Latest News

Posted: 28 May 2020
Huw Gullick The National Oceanography Centre (NOC) is pleased to announce the appointment of Huw Gullick who joins us this August as Managing Director of NOC Innovations and Associate Director of Strategic Business Development.  NOC Innovations Ltd is the wholly owned commercial trading... Read more
Posted: 14 May 2020
A cold-water coral reef of Desmophyllum pertusum at ca. 750 m water depth. New research from the National Oceanography Centre (NOC) shows that biodiversity and cold-water coral presence in deep-sea canyons are linked to elevated current speeds and canyon topography. The study also shows that excluding information about deep-sea currents and waves from predictive models... Read more
Posted: 1 May 2020
Simplified graphic showing how seafloor currents create microplastics hotspots in the deep-sea New research has revealed the highest levels of microplastic yet recorded on the seafloor, with up to 1.9 million pieces in an area of just one square metre. Published this week in the journal Science, this study shows how deep-sea currents act as conveyor belts, transporting tiny plastic... Read more
Posted: 21 April 2020
The giant amphipod, <span style="font-style: normal">Eurythenes</span> Studying samples that date back to 1985, NOC scientists have discovered that the key scavengers of the deep-sea floor have changed in a way that matches changes in surface ocean climate. The work has also discovered a new species in the giant amphipod genus Eurythenes. Published in the... Read more
Posted: 16 April 2020
Staff from the National Oceanography Centre (NOC) are contributing to the nationwide effort to manufacture Personal Protective Equipment (PPE) for frontline health workers. Staff from the National Oceanography Centre (NOC) are contributing to the nationwide effort to manufacture Personal Protective Equipment (PPE) for frontline health workers as part of a UK-wide drive to provide vital kit to help keep NHS and care home staff safe as they respond to the coronavirus... Read more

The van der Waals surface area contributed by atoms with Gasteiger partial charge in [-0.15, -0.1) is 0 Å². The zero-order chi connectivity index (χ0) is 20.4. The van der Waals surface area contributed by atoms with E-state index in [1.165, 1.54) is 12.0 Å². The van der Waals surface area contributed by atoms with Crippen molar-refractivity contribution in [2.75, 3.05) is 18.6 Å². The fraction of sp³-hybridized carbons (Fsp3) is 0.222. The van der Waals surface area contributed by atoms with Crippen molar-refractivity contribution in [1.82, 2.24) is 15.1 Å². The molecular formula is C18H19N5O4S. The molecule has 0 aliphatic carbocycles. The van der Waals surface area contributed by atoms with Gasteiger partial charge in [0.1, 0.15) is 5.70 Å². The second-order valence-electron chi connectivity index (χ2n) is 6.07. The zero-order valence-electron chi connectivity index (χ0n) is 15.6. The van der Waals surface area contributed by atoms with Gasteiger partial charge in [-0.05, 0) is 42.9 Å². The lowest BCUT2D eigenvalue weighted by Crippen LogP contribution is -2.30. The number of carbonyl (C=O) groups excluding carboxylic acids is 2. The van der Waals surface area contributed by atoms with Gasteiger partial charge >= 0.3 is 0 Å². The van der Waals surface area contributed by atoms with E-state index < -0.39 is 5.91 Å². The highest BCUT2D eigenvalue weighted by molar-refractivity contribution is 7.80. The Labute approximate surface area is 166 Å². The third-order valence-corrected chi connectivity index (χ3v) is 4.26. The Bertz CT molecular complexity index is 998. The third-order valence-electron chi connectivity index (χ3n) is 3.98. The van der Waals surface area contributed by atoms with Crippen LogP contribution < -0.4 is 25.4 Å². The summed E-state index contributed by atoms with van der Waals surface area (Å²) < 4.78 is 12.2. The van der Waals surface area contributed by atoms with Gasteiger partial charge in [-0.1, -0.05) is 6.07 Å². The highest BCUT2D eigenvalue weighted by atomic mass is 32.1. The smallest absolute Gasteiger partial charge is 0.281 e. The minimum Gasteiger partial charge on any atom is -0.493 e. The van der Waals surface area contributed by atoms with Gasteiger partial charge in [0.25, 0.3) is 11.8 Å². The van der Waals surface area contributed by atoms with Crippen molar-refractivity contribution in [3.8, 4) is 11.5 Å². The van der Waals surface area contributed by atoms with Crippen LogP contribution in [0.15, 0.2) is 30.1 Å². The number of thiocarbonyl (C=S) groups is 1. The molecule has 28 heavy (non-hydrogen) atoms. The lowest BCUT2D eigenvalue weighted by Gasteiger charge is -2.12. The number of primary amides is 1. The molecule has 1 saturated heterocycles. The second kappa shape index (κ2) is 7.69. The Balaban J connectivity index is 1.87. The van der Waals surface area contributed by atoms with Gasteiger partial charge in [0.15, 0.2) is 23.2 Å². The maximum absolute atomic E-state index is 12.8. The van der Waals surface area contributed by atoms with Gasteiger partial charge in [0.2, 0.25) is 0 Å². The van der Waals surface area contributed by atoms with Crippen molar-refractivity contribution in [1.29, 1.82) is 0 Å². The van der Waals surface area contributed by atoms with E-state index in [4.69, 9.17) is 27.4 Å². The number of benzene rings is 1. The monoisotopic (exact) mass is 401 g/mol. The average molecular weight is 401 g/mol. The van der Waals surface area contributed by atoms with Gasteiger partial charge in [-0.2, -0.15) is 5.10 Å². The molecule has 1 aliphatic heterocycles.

Posted: 3 April 2020
NOC’s historic observations of the glass sponge Pheronema carpenteri in the Porcupine Seabight, NE Atlantic. Top row: original observations from 1983/4 (epibenthic sledge camera system); middle row: as observed in 1991 (WASP camera system); bottom row: specimens recovered in 1991, now held in the Discovery Collections. Deep-sea sponges in the Porcupine Seabight (NE Atlantic), regarded as vulnerable marine ecosystems, appear to have declined dramatically in recent decades as a result of fishing, according to research published today. This work is based on a comparison of the abundance and distribution of... Read more
Posted: 3 April 2020
A CTD being deployed in the Southern Ocean The team on board RRS Discovery as part of the ORCHESTRA project recently completed 104 casts measuring conductivity, temperature and depth along three sides of the Scotia Sea and into the Weddell Sea, as well as the first hydrographic survey in the western arm of Cumberland Bay, South Georgia... Read more
Posted: 27 March 2020
The DELOS project is well matched with the NOC’s deep-ocean observation programme. The first documented seasonal migrations of fish across the deep-sea floor has been revealed in research published today, involving NOC authors. NOC scientist Dr Daniel Jones, co-author of the article, said: “Learning anything about the behaviour of deep-sea fish is difficult, but thanks... Read more
Posted: 25 March 2020
MATS2020 The National Oceanography Centre (NOC) is calling for abstract submissions for the 2020 Marine Autonomy and Technology Showcase (MATS 2020). Building upon the success of MATS 2019, this year’s event is scheduled to take place from Tuesday 10 November to Thursday 12 November at the NOC’s... Read more
Posted: 20 March 2020
Turbidity currents transport coastal microplastics from shelf to deep-sea. National Oceanography Centre (NOC) research has revealed for the first time how submarine sediment avalanches can transport microplastics from land into the deep ocean. The study also revealed that these flows are responsible for sorting different types of microplastics – burying some, and... Read more